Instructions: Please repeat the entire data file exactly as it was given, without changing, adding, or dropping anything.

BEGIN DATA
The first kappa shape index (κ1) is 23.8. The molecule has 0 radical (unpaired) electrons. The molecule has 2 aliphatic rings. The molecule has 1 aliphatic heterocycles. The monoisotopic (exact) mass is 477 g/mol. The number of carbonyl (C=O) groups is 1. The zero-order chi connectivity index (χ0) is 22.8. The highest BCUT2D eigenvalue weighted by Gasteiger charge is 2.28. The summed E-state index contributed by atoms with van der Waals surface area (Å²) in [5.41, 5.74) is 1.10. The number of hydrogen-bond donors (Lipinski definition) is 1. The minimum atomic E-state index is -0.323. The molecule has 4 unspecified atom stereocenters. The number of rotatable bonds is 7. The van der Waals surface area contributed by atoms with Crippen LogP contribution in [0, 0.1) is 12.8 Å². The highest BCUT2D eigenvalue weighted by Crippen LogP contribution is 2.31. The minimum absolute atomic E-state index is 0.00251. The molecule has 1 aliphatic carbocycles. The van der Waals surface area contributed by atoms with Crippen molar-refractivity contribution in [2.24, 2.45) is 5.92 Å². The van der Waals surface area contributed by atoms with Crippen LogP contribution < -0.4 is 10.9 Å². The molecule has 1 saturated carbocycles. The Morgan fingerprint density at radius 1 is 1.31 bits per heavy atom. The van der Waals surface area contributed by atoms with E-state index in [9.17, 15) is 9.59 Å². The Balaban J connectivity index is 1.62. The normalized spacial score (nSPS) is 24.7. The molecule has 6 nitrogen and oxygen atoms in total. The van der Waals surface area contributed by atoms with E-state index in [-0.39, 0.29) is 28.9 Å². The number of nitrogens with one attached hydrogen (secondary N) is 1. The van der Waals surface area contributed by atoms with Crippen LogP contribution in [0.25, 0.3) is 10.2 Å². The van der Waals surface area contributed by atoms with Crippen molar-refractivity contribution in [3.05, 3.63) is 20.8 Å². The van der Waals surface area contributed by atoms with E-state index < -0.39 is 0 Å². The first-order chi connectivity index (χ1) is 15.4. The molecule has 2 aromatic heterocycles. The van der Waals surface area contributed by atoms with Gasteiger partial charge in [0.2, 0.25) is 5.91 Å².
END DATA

The first kappa shape index (κ1) is 23.8. The molecule has 0 radical (unpaired) electrons. The molecule has 2 aliphatic rings. The molecule has 1 aliphatic heterocycles. The monoisotopic (exact) mass is 477 g/mol. The number of carbonyl (C=O) groups is 1. The zero-order chi connectivity index (χ0) is 22.8. The highest BCUT2D eigenvalue weighted by Gasteiger charge is 2.28. The summed E-state index contributed by atoms with van der Waals surface area (Å²) in [5.41, 5.74) is 1.10. The number of hydrogen-bond donors (Lipinski definition) is 1. The minimum atomic E-state index is -0.323. The molecule has 4 unspecified atom stereocenters. The number of rotatable bonds is 7. The van der Waals surface area contributed by atoms with Crippen LogP contribution in [0, 0.1) is 12.8 Å². The highest BCUT2D eigenvalue weighted by Crippen LogP contribution is 2.31. The minimum absolute atomic E-state index is 0.00251. The molecule has 1 aliphatic carbocycles. The van der Waals surface area contributed by atoms with Crippen molar-refractivity contribution in [2.24, 2.45) is 5.92 Å². The van der Waals surface area contributed by atoms with Crippen LogP contribution < -0.4 is 10.9 Å². The molecule has 1 saturated carbocycles. The Morgan fingerprint density at radius 1 is 1.31 bits per heavy atom. The van der Waals surface area contributed by atoms with E-state index in [9.17, 15) is 9.59 Å². The Balaban J connectivity index is 1.62. The normalized spacial score (nSPS) is 24.7. The molecule has 6 nitrogen and oxygen atoms in total. The van der Waals surface area contributed by atoms with E-state index in [-0.39, 0.29) is 28.9 Å². The number of nitrogens with one attached hydrogen (secondary N) is 1. The van der Waals surface area contributed by atoms with Crippen LogP contribution in [0.25, 0.3) is 10.2 Å². The van der Waals surface area contributed by atoms with Crippen molar-refractivity contribution in [3.05, 3.63) is 20.8 Å². The van der Waals surface area contributed by atoms with E-state index < -0.39 is 0 Å². The first-order chi connectivity index (χ1) is 15.4. The molecule has 2 aromatic heterocycles. The van der Waals surface area contributed by atoms with Gasteiger partial charge in [0.2, 0.25) is 5.91 Å².